Filtering out the profanity on television

Tuesday, September 23rd 2003, 12:00 am
By: News On 6

A device can help parents filter the foul language. It's called the TV Guardian and it can weed out swearing without switching off the set.

News on 6 reporter Patrina Adger says nothing is more frightening for parents than to sit down with the family to watch their favorite show, only to hear profanity on the tube.

"I drank a little too much last night." "If it makes you feel bad why do you drink it!" "Nobody likes a wise***, Jake!" Yikes! And that's an adult talking to a child! "It's suppose to be family hour and they have all those cuss words on shows!" Some Tulsa moms, like Debra McGinnis and Stephanie Honicutt are concerned. They say primetime TV is starting to have an effect on their young children. “I have heard a few slip ups and I'm like 'Oh, no, no, no!"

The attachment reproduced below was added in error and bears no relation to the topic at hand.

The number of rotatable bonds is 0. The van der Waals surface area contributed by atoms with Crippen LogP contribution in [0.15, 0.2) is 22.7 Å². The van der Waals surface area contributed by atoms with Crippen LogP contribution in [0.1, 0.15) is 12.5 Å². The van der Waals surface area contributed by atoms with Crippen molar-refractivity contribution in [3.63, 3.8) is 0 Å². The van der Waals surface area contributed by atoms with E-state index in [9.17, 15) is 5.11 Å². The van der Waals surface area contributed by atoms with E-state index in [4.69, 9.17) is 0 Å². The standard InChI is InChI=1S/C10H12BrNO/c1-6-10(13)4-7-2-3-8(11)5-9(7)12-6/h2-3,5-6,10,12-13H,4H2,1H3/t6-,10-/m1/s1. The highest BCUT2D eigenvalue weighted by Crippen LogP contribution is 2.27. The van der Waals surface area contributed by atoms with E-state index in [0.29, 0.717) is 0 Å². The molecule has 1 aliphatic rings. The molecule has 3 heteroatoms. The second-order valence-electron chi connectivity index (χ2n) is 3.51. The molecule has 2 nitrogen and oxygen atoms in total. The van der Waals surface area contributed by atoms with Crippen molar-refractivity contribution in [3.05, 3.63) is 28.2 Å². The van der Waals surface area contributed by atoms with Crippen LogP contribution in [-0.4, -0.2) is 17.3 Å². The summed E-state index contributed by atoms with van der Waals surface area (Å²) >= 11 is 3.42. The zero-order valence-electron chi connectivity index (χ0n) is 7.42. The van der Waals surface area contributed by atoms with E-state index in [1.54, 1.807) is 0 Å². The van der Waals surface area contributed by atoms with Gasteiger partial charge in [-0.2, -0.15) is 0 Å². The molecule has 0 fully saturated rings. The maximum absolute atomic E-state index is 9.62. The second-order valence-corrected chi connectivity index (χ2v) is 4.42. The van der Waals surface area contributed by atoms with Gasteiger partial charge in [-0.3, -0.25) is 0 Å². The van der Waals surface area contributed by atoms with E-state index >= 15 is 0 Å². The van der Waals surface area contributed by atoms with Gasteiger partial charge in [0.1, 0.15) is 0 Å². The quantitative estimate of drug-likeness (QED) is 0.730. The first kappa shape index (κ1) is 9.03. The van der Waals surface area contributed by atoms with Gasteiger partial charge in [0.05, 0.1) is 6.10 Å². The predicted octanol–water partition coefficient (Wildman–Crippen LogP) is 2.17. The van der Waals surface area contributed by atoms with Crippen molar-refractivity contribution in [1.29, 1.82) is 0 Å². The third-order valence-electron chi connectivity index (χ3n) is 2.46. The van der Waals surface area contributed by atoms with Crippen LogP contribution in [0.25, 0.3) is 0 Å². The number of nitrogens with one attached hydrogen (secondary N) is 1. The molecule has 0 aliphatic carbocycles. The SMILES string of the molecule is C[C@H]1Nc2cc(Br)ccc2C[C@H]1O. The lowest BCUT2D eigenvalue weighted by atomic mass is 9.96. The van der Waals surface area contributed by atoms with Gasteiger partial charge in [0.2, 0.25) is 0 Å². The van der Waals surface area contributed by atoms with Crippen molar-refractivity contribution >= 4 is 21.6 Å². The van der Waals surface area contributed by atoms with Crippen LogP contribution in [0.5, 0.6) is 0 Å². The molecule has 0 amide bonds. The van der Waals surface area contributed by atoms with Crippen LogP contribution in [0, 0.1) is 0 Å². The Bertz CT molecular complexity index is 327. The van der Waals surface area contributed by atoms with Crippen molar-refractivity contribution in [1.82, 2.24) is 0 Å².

Shows like ABC's NYPD Blue push the envelope when it comes to using profanity during times when some kids are still awake. But a device called the "TV Guardian" helps cut out cursing, without having to turn off the tube. In a scene from the movie, "Men in Black", the profanity is deleted and replaced with a more acceptable phrase.

Jan Watkins with Lifeway Christian Bookstore, "It does flash out the whole, uh silence out the whole phrase that has profanity or is insensitive. And will insert something else in that but it comes through as close captioning rather than vocal."

You can connect the TV Guardian to your TV or VCR, but the device isn't 100%. It can't block out sexual video and it can’t block audio during live broadcasting.

It does, however, mute negative phrases about God, which is why Norm Armstrong has one in his home. And he's pleased with its effectiveness. "Especially in a Christian home to make sure that I do all the preventative measures to shield them from things they don't need to hear! It is very important because what you hear is what you regularly speak!"

The device is sold in most Christian Book stores and sells anywhere from $60 to $100.

And to give you an example of how effective the product is, the movie, "Men in Black" contains 66 suggestive words and phrases. With the TV Guardian all but one word is filtered out.